Effect of serine-type protease of Candida spp. isolated from linear gingival erythema of HIV-positive children: Critical factors in the colonization

Maristela B. Portela, Ivete P.R. Souza, Celina M. Abreu, Martinna Bertolini, Carla Holandino, Celuta S. Alviano, André L.S. Santos, Rosangela M.A. Soares

Research output: Contribution to journalArticlepeer-review

Abstract

Background: There are several kinds of oral soft tissue lesions that are common manifestations observed in human immunodeficiency virus (HIV)-infected children; for example, linear gingival erythema (LGE) that is a distinctive fiery red band along the margin of the gingivae. The etiology and pathogenesis of LGE are questionable, but a candidal origin has been suggested. Proteases are key virulence attributes produced by a variety of pathogenic fungi, including Candida. The objective of the present study is to identify the protease production in Candida species including, C. albicans (n = 5), C. dubliniensis (n = 1) and C. tropicalis (n = 1), isolated directly from typical LGE lesions observed in six HIV-positive children, and also to test the effect of a serine protease inhibitor on the interaction of Candida spp. and epithelial cells in vitro.Methods: The ability of Candida strains to release proteases in the culture supernatant fluids was visualized by gelatin-SDS-PAGE. Gel strips containing 30-fold concentrated supernatant (1.5 × 108 yeasts) were incubated at 37°C for 48 h in 50 mM sodium phosphate buffer, pH 5.5. The concentrated supernatants were also incubated with fibronectin, laminin, immunoglobulin G, bovine serum albumin and human serum albumin. The effect of serine protease inhibitor on the interaction of Candida spp. and epithelial cells (MA 104) was measured after pre-treatment of fungi with the inhibitor (phenylmethylsulphonyl fluoride, PMSF).Results: All the extracellular proteases were completely inhibited by PMSF, identifying these activities as serine-type proteases. Interestingly, a common 62-kDa serine protease was observed in all Candida strains. The culture supernatants, rich in serine protease activities, cleaved several soluble proteinaceous substrates. Additionally, we demonstrated that pre-treatment of C. albicans, C. dubliniensis and C. tropicalis with PMSF diminished the interaction with epithelial cells.Conclusions: Collectively, our results show that Candida spp. isolated from LGE lesions produced and secreted serine proteases and these enzymes may be involved in the initial colonization events.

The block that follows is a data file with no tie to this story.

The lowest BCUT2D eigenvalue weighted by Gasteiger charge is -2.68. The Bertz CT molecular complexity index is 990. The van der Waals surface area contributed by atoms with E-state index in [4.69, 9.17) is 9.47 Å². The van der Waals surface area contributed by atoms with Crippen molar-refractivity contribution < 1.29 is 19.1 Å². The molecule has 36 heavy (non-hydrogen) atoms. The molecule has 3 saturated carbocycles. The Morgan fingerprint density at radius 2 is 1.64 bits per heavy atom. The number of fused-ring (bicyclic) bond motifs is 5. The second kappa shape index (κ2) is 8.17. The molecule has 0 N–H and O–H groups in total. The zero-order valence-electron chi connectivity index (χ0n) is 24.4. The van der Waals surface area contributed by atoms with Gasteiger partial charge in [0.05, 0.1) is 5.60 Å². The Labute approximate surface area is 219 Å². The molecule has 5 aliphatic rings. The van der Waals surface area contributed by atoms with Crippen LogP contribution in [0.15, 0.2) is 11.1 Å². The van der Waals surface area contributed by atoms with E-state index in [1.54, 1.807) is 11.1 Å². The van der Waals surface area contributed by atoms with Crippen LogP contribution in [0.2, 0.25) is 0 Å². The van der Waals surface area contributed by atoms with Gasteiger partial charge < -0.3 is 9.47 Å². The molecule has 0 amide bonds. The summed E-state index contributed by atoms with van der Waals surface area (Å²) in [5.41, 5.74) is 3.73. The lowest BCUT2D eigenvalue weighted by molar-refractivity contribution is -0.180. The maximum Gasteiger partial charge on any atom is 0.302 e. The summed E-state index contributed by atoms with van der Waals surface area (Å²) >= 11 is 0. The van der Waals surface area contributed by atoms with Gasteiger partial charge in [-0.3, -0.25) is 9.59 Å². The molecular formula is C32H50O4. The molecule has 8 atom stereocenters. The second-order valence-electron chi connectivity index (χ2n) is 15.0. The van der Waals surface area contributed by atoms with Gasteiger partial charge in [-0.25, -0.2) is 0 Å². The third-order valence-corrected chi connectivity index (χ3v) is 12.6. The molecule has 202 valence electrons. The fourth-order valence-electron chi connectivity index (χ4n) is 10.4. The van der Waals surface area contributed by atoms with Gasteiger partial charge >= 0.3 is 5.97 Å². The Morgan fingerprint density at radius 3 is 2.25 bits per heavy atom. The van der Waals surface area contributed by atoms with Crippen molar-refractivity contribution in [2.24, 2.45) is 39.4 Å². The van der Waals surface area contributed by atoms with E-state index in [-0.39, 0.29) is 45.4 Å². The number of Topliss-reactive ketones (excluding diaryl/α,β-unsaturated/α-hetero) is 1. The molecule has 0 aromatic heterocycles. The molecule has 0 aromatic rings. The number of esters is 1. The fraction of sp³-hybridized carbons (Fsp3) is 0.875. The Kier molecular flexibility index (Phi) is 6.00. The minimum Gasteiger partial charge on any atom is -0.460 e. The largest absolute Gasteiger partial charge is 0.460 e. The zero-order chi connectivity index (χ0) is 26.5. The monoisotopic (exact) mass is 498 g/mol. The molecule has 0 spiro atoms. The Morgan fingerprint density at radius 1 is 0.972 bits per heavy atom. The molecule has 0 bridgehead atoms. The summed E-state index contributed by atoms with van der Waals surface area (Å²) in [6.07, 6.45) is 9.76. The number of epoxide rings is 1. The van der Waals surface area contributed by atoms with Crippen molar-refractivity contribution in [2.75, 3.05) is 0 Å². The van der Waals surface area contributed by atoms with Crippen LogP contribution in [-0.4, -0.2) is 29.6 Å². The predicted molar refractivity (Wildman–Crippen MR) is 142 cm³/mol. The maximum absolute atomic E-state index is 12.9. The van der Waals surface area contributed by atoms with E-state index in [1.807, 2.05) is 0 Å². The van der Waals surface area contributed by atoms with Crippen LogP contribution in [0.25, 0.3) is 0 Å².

Original languageEnglish (US)
Pages (from-to)753-760
Number of pages8
JournalJournal of Oral Pathology and Medicine
Volume39
Issue number10
DOIs
StatePublished - Nov 2010
Externally publishedYes

Keywords

  • Candida spp.
  • Candidiasis
  • Children
  • HIV infection
  • Protease

ASJC Scopus subject areas

  • Pathology and Forensic Medicine
  • Oral Surgery
  • Otorhinolaryngology
  • Cancer Research
  • Periodontics

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